More than three years after the assassination of Turkish-Armenian journalist Hrant Dink, the Turkish government submitted their defence to the European Court of Human Rights (ECHR) related to the conviction of Dink because of "insulting Turkishness". The government accused Dink of "inciting the public to hatred" and claimed the journalist's article on subject to constitute a "hate speech".
Dink, founder of the Armenian Agos newspaper, was prosecuted on the grounds of one sentence in an article about the Armenian identity and the recognition of the events in 1915 as genocide. The journalist, then editor-in-chief of the Armenian weekly, had been shown as a target in course of the trial. He was convicted under article 301 of the Turkish Criminal Code (TCK) and after that he got killed in front of his office in Istanbul on 19 January 2007.
Dink had applied to the ECHR upon his conviction. After his assassination, Dink's family had furthermore applied to court due to alleged negligence of official authorities to prevent the murder. The ECHR merged both applications.
The person who threatened the newspaper was punished anyways...
According to the Turkish nation-wide Radikal daily, the government stated in their defence that the penalty for Dink had not been finalized yet by the time the journalist applied and thus he actually did not have the right to apply. Yet, the sentence handed down to Dink had been approved by the Court of Appeals Penalty Council.
In order to prove the legitimacy of Dink's sentence, the government referred to the Kühnen case previously tried before the international court. The ECHR had approved the decision by German courts to punish Kühnen, a neo-Nazi who had spread anti-Semitic hate speeches in various pamphlets.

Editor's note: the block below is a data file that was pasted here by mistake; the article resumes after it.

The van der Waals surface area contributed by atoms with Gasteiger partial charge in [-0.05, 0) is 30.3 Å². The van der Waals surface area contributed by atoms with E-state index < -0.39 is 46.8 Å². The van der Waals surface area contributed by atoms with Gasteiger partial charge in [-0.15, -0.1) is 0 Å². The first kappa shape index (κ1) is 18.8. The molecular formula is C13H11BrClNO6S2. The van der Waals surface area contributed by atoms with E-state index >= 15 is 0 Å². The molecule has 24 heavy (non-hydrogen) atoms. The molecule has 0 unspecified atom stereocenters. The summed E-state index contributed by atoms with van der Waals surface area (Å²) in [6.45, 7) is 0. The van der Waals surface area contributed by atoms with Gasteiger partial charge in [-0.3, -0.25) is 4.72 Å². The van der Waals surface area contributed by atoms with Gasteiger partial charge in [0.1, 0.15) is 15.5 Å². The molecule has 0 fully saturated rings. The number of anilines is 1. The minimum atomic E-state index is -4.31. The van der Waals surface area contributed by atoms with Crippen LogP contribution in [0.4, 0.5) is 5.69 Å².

The government was interrogated regarding the fact that public officials failed to prevent the murder even though they knew about an assassination plan prior to Dink's murder. "Dink would have applied to the local authorities and would have asked for protection if he had really been under an immediate threat", the government claimed.
Additionally, the government emphasized that a person who had sent threats to the Agos newspaper when Dink was the chief editor had been convicted. "If it is agreed that the protection of freedom of thought is a positive responsibility of the state, then the ideas expressed on a disputable matter as in the letters sent by this person should also be agreed on as discussable and these thoughts must be protected as well", the government stated.
Foreign Ministry: Unacceptable Criticism
Subsequent to the news in Radikal, the Ministry of Foreign Affairs said in a written statement,
"It is out of the question to justify in any way the assassination of Hrant Dink, one of the extraordinary precious intellectuals of our country. Regardless of the legal processes involved, it is entirely unacceptable to even imply that the government takes any efforts to legitimize or justify this murder. The views of the government directed towards the ECHR were solely prepared under legal and technical aspects. It is both wrong and unjust to intentionally render political results in the context of the Hrant Dink murder based on this defence".
The Minister of Justice, Sadullah Ergin, also said that the issue 'could not be linked to a Nazi example' and that it was a "liberal interpretation" of the amended article 301. (EÜ/VK)